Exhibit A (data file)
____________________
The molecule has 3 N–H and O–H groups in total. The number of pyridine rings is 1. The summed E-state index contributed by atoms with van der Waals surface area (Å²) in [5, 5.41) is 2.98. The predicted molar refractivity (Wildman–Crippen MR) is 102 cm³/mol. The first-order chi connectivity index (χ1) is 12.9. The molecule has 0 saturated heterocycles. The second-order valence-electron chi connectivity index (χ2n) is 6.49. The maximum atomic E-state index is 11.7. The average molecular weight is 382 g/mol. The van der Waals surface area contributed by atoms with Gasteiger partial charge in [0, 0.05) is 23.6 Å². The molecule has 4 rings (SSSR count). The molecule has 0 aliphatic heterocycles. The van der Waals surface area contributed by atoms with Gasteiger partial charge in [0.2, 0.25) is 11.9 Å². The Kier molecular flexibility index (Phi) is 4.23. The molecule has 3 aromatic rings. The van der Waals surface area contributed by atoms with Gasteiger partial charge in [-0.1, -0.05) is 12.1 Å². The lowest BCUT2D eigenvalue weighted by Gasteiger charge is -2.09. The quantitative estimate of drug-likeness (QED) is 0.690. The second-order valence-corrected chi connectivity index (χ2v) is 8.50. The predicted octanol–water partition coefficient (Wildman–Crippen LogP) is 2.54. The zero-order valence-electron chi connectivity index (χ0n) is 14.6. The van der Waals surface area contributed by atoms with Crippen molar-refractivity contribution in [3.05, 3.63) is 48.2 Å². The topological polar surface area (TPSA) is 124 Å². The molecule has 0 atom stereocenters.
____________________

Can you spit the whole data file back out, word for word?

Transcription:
The molecule has 3 N–H and O–H groups in total. The number of pyridine rings is 1. The summed E-state index contributed by atoms with van der Waals surface area (Å²) in [5, 5.41) is 2.98. The predicted molar refractivity (Wildman–Crippen MR) is 102 cm³/mol. The first-order chi connectivity index (χ1) is 12.9. The molecule has 0 saturated heterocycles. The second-order valence-electron chi connectivity index (χ2n) is 6.49. The maximum atomic E-state index is 11.7. The average molecular weight is 382 g/mol. The van der Waals surface area contributed by atoms with Gasteiger partial charge in [0, 0.05) is 23.6 Å². The molecule has 4 rings (SSSR count). The molecule has 0 aliphatic heterocycles. The van der Waals surface area contributed by atoms with Gasteiger partial charge in [0.2, 0.25) is 11.9 Å². The Kier molecular flexibility index (Phi) is 4.23. The molecule has 3 aromatic rings. The van der Waals surface area contributed by atoms with Gasteiger partial charge in [-0.1, -0.05) is 12.1 Å². The lowest BCUT2D eigenvalue weighted by Gasteiger charge is -2.09. The quantitative estimate of drug-likeness (QED) is 0.690. The second-order valence-corrected chi connectivity index (χ2v) is 8.50. The predicted octanol–water partition coefficient (Wildman–Crippen LogP) is 2.54. The zero-order valence-electron chi connectivity index (χ0n) is 14.6. The van der Waals surface area contributed by atoms with Crippen molar-refractivity contribution in [3.05, 3.63) is 48.2 Å². The topological polar surface area (TPSA) is 124 Å². The molecule has 0 atom stereocenters.